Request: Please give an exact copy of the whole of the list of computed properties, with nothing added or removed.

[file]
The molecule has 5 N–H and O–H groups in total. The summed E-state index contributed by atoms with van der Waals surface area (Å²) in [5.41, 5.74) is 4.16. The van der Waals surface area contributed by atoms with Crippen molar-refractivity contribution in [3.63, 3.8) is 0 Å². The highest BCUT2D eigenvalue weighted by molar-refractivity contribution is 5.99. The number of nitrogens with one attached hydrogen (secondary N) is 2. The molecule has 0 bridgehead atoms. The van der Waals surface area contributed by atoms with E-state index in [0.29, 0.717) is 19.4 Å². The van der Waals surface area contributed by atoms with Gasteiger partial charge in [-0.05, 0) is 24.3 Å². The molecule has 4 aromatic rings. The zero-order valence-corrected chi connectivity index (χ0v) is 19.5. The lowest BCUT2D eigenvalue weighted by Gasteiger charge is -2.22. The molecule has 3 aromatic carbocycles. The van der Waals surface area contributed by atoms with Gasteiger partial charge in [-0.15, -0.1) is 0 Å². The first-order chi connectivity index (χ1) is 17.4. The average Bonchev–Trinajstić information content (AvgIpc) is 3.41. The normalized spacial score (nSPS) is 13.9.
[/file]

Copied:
The molecule has 5 N–H and O–H groups in total. The summed E-state index contributed by atoms with van der Waals surface area (Å²) in [5.41, 5.74) is 4.16. The van der Waals surface area contributed by atoms with Crippen molar-refractivity contribution in [3.63, 3.8) is 0 Å². The highest BCUT2D eigenvalue weighted by molar-refractivity contribution is 5.99. The number of nitrogens with one attached hydrogen (secondary N) is 2. The molecule has 0 bridgehead atoms. The van der Waals surface area contributed by atoms with E-state index in [0.29, 0.717) is 19.4 Å². The van der Waals surface area contributed by atoms with Gasteiger partial charge in [-0.05, 0) is 24.3 Å². The molecule has 4 aromatic rings. The zero-order valence-corrected chi connectivity index (χ0v) is 19.5. The lowest BCUT2D eigenvalue weighted by Gasteiger charge is -2.22. The molecule has 3 aromatic carbocycles. The van der Waals surface area contributed by atoms with Gasteiger partial charge in [-0.15, -0.1) is 0 Å². The first-order chi connectivity index (χ1) is 17.4. The average Bonchev–Trinajstić information content (AvgIpc) is 3.41. The normalized spacial score (nSPS) is 13.9.